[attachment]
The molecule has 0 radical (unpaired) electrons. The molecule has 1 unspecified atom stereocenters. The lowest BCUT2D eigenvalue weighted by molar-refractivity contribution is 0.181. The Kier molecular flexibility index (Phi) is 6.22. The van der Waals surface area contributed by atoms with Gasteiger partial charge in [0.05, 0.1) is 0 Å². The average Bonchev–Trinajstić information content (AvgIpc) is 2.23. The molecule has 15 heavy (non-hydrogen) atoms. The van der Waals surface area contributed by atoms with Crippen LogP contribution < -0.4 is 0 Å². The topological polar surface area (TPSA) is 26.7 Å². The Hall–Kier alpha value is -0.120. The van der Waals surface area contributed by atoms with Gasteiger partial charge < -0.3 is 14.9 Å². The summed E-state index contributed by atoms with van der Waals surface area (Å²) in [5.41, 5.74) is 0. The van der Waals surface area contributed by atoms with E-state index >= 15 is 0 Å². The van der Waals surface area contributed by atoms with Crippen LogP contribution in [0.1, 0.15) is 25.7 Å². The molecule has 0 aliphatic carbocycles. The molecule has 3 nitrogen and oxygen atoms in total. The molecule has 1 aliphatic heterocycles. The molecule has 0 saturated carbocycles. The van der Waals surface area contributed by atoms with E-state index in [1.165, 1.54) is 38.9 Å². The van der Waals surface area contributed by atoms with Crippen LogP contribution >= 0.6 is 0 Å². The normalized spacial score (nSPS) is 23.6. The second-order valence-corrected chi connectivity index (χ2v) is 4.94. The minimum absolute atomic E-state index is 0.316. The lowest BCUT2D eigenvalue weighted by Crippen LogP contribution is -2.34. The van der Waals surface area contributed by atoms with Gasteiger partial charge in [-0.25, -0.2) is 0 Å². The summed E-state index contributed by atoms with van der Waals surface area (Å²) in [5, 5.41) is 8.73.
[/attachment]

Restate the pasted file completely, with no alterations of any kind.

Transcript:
The molecule has 0 radical (unpaired) electrons. The molecule has 1 unspecified atom stereocenters. The lowest BCUT2D eigenvalue weighted by molar-refractivity contribution is 0.181. The Kier molecular flexibility index (Phi) is 6.22. The van der Waals surface area contributed by atoms with Gasteiger partial charge in [0.05, 0.1) is 0 Å². The average Bonchev–Trinajstić information content (AvgIpc) is 2.23. The molecule has 15 heavy (non-hydrogen) atoms. The van der Waals surface area contributed by atoms with Crippen LogP contribution < -0.4 is 0 Å². The topological polar surface area (TPSA) is 26.7 Å². The Hall–Kier alpha value is -0.120. The van der Waals surface area contributed by atoms with Gasteiger partial charge < -0.3 is 14.9 Å². The summed E-state index contributed by atoms with van der Waals surface area (Å²) in [5.41, 5.74) is 0. The van der Waals surface area contributed by atoms with E-state index >= 15 is 0 Å². The van der Waals surface area contributed by atoms with Crippen LogP contribution in [0.1, 0.15) is 25.7 Å². The molecule has 0 aliphatic carbocycles. The molecule has 3 nitrogen and oxygen atoms in total. The molecule has 1 aliphatic heterocycles. The molecule has 0 saturated carbocycles. The van der Waals surface area contributed by atoms with E-state index in [1.165, 1.54) is 38.9 Å². The van der Waals surface area contributed by atoms with Crippen LogP contribution >= 0.6 is 0 Å². The normalized spacial score (nSPS) is 23.6. The second-order valence-corrected chi connectivity index (χ2v) is 4.94. The minimum absolute atomic E-state index is 0.316. The lowest BCUT2D eigenvalue weighted by Crippen LogP contribution is -2.34. The van der Waals surface area contributed by atoms with Gasteiger partial charge in [-0.25, -0.2) is 0 Å². The summed E-state index contributed by atoms with van der Waals surface area (Å²) in [5, 5.41) is 8.73.